I’m loving this important critique of social enterprise from a Marxist perspective. We shouldn’t forget that although social enterprise can create deep social impact and advance change it may not empower workers as Marx would have liked therefore leaving the working class still powerless against the might of capital. Just a thought.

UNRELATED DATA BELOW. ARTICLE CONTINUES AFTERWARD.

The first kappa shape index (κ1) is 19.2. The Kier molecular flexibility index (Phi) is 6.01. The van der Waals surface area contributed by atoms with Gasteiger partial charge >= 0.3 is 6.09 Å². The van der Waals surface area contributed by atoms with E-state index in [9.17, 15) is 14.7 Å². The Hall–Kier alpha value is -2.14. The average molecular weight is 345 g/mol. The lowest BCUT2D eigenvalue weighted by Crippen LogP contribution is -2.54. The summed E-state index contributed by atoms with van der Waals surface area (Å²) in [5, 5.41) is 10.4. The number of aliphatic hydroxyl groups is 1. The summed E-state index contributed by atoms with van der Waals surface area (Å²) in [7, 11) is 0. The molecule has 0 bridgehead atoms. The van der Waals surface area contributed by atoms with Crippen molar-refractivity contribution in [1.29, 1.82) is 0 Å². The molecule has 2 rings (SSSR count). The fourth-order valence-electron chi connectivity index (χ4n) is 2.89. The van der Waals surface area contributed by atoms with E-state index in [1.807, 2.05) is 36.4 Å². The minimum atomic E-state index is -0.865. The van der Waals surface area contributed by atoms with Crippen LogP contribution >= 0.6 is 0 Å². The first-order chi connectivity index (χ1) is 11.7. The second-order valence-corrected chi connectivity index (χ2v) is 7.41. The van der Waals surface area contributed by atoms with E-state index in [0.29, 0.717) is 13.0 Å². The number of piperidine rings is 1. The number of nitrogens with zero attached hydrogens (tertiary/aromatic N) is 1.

Social enterprises are problematic from this standpoint. Yes, accepting Cox’s examples at face value, it is laudable and welcome that good work has been done and lives have been transformed for the better. But in this regard it is akin to guerilla Fabianism. The crucial difference between social objectives performed through commercial activity and reforms won by workers through old-fashioned struggle is that our class grows in confidence and experience, and enters the next round of confrontations a more powerful collective. Social enterprise does not differ from Fabian programmes of reform – both bypass the workers and do not directly strengthen its power. (This of course does not rule out the possibility such outcomes could provide a more favourable context for class struggle).